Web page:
Trigger

The trigger sets off the envelope generators that control the volume and filter frequency (The envelope generators then run through the Attach and Decay-parts of their cycle, and stays at Sustain level untill the gate signal goes away, which triggers the Release-mode). The trigger is controlled directly by the microcontroller in normal mode, but can be overridden by Mode drone or Mode repeat/ext.

Mode drone

The mode drone switch is connected between the microcontroller and the trigger and gate signals (the gate out signal is tapped before the switch and is not affected by mode drone. When the switch is in the drone-position, both trigger and gate are permanently connected to +5v, keeping them "open" at all times, which lets through any sound coming from the mixer.  When the Mode drone switch is in the off position, the gate and trigger signals are unaffected.

Glide

Glide is not directly a part of the gate circuit, but it is controlled by the gate. As with gate out, the control signal is tapped before the mode drone switch and thus not affected by mode drone. When the glide switch is in auto-mode, the gate is connected to the glide circuit, when it is in normal mode, the glide circuit is fed a constant signal of +5v through the switch.

Repeat/Ext

The Mode repeat/ext switch is connected between the microcontroller and the trigger/gate. As it is connected BEFORE the gate out, it affects the gate out signal. When in normal mode, both trigger and gate are passed through directly from the microcontroller. When the switch is in repeat mode however, both trigger and gate are connected to the clock in. This means that they are controllable directly by the Audio gate, gate/clock in and LFO! In LFO mode, notes are retriggered on every LFO cycle, regardless of wether or not a key is currently pressed. It also means that the gate and trigger cannot be controlled by the microcontroller when in repeat mode, which in turn means that the keyboard keys only affect the pitch, not the triggering of notes.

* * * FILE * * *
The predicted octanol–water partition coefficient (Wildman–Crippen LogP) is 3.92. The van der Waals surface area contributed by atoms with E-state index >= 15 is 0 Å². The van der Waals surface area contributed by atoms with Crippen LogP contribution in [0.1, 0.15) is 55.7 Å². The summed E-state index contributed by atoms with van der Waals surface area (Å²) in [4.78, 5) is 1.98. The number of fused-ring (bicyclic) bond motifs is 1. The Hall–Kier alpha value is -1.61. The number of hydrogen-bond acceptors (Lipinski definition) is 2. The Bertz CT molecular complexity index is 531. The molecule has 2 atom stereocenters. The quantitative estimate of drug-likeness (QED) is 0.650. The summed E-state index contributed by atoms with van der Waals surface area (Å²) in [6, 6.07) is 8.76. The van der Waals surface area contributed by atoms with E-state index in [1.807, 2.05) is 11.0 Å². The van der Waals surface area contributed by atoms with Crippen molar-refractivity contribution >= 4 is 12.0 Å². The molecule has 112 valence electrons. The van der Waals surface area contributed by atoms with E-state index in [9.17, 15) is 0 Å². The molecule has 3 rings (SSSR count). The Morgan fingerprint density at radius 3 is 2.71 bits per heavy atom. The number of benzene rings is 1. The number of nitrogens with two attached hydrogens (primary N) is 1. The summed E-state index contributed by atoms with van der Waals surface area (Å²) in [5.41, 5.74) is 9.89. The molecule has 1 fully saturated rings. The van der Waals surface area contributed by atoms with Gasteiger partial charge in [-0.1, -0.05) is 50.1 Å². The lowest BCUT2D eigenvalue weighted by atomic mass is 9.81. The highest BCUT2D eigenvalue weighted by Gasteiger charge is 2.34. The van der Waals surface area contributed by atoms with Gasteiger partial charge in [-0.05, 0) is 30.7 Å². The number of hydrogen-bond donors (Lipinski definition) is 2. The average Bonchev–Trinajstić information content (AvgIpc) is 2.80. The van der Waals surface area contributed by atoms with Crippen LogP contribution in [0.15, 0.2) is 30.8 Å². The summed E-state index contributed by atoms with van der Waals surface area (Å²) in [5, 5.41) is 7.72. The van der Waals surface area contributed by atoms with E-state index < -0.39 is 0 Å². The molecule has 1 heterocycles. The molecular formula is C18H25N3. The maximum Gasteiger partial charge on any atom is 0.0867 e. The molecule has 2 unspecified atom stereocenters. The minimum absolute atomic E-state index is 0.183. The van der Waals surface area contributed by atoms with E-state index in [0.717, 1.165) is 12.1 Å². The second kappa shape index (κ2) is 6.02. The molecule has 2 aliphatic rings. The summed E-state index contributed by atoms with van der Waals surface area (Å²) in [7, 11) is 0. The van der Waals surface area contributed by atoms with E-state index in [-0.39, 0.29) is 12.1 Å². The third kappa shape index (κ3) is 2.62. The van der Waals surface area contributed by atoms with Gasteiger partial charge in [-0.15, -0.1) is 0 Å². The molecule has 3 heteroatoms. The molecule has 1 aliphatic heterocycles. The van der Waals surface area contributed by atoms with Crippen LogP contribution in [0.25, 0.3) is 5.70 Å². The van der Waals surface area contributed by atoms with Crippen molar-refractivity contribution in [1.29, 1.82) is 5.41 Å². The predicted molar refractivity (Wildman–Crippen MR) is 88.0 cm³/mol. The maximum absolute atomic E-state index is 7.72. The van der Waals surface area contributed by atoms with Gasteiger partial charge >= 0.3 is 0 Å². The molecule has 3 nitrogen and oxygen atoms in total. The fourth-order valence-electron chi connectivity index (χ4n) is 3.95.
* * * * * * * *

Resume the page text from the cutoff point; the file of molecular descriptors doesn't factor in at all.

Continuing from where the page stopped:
Gate out

The gate out jack is tapped before the mode drone switch, but after the repeat/ext switch. It is thus not affected by Mode drone, but will be affected by any external clock input when the repeat switch is in repeat mode. The gate signal from the Seq/Arp switch (LFO triangle wave) cannot reach the gate out directly, so in seq/arp mode the gate out is connected to the microcontroller. I do not know if the microcontroller outputs any gate signal when in seq/arp mode.

søndag 6. mai 2012

Pro one mix and random board finished

Just finished the second board for the Pro-one project. This one contains the oscillator mixer, a modified noise circuit, a sample and hold part and the output buffer. There are so many ins and outs on the upper part of this card that I couldn't find room for the top right screw hole... Oh well.

I think it will take at least two more boards, perhaps three, to get all the necessary circuitry in place. And that excludes the front panel that will hold the pots and switches, and any output boards.